The Deal’s Done: What’s in the Budget Agreement

The Deal’s Done: What’s in the Budget Agreement

by Jessica Schieder, 10/30/2015

Early this morning, the Senate passed a two-year budget deal, that President Obama is expected to sign soon.  It would:

  • Avoid a government shutdown this December
  • Partially alleviate across the board cuts for two years, and
  • Avoid a government default by lifting the debt ceiling through March of 2017.

The government will stay open.

The federal government’s fiscal year begins on October 1st every year. This year—as has often occurred in recent years—Congress had not agreed to the federal government’s operating budget before that date. To avoid a government shutdown, a short-term continuing resolution (or “CR”) was passed, which kept the federal government’s budget on cruise-control until December 11. This gave legislators extra time to find a consensus and avoid a government shutdown.

Since the beginning of October, legislators have been working behind the scenes to strike a deal that would also be acceptable to the White House. The deal they reached sets up a budget framework, but legislators still have significant details to work out. Disagreements over how funding is distributed between programs and the addition of ideological policy riders (i.e. limiting environmental regulation) could pose a threat to the deal.

Continue reading “The Deal’s Done: What’s in the Budget Agreement”

House approves budget deal in big 266-167 vote

House approves budget deal in big 266-167 vote

By Mike Lillis and Peter Schroeder – 10/28/15 05:14 PM EDT

House lawmakers in both parties joined forces Wednesday to pass a sweeping budget deal that marks both a parting victory for outgoing Speaker John Boehner (R-Ohio) and a valedictory gift for his likely replacement, Rep. Paul Ryan (R-Wis.).

The final vote was 266 to 167, with 79 Republicans joining every Democrat in sealing passage. Ryan was among the supporters.

The legislation, which raises federal spending levels and expands the government’s borrowing authority, would push two of Congress’s fiercest fiscal fights well beyond next year’s elections, avoiding potential standoffs with President Obama and easing Ryan’s transition into the Speaker’s chair. Continue reading “House approves budget deal in big 266-167 vote”

Ryan says budget process ‘stinks,’ but deal expected to pass

Ryan says budget process ‘stinks,’ but deal expected to pass

By Ian Swanson and Scott Wong – 10/27/15 09:36 AM EDT

Rep. Paul Ryan (R-Wis.) is distancing himself from a pending budget deal ahead of his expected election this week as Speaker.

Ryan told CNN’s Manu Raju he doesn’t have a position yet on the deal negotiated by Speaker John Boehner (R-Ohio), the man he is likely to succeed.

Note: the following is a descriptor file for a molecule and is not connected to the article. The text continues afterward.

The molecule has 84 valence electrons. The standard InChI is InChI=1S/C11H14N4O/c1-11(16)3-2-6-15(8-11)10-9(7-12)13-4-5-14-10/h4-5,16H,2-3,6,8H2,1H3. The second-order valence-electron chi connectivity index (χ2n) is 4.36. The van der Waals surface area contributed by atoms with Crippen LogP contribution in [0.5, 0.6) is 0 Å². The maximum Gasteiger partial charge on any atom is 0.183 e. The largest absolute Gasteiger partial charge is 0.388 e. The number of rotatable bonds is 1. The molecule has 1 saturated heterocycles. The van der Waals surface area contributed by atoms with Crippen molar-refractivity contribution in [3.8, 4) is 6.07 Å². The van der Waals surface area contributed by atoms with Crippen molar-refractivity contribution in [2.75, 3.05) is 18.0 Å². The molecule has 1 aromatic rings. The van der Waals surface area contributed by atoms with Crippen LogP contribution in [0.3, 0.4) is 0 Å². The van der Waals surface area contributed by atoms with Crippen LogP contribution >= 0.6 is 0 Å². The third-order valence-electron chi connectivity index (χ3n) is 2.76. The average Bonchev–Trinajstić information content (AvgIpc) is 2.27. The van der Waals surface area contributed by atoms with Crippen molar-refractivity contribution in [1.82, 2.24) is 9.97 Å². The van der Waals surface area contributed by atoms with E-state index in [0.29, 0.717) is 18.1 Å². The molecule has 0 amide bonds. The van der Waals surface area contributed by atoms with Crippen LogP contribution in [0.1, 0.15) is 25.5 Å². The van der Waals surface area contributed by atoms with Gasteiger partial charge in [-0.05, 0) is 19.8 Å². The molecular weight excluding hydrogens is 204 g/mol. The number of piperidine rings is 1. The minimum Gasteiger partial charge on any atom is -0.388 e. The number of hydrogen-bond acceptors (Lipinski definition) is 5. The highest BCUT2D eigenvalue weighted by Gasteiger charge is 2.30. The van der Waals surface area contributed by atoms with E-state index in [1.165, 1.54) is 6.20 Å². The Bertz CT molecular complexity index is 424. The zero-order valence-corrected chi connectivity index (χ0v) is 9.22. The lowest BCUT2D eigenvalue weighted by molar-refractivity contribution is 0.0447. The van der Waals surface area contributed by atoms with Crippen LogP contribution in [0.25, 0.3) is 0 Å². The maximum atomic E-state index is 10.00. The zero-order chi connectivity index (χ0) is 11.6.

“I’m reserving judgment on this agreement because, quite frankly, I haven’t seen it yet on paper,” Ryan said of the budget bill, which was posted late Monday night.

But Ryan criticized how the deal to extend the government’s borrowing limit and increase spending came together, saying “this process stinks” in the interview televised on CNN. Continue reading “Ryan says budget process ‘stinks,’ but deal expected to pass”

White House, GOP near two-year budget deal

White House, GOP near two-year budget deal

Getty Images

By Alexander Bolton – 10/26/15 12:35 PM EDT

Senior White House officials and congressional leaders are nearing a deal to raise the debt limit and set the budget for the next two years, say sources familiar with the talks.

The agreement is not yet final as negotiators still need to settle a dispute over controversial policy riders, but congressional leaders hope to announce something Monday evening, according to a Senate source. The deal would cover the 2016 and 2017 budget years. Continue reading “White House, GOP near two-year budget deal”

Obama would veto any debt-ceiling bill with spending cuts

Obama would veto any debt-ceiling bill with spending cuts

Getty Images

By Jordan Fabian – 10/23/15 02:53 PM EDT

President Obama would veto any bill to raise the debt limit if spending cuts are attached, the White House said Friday.

“Yes,” spokesman Eric Schultz told reporters when asked whether the president would kill such a measure.

It’s the clearest sign yet from the White House that Obama will only accept a clean bill to extend the nation’s borrowing authority before a fast-approaching Nov. 3 deadline. Continue reading “Obama would veto any debt-ceiling bill with spending cuts”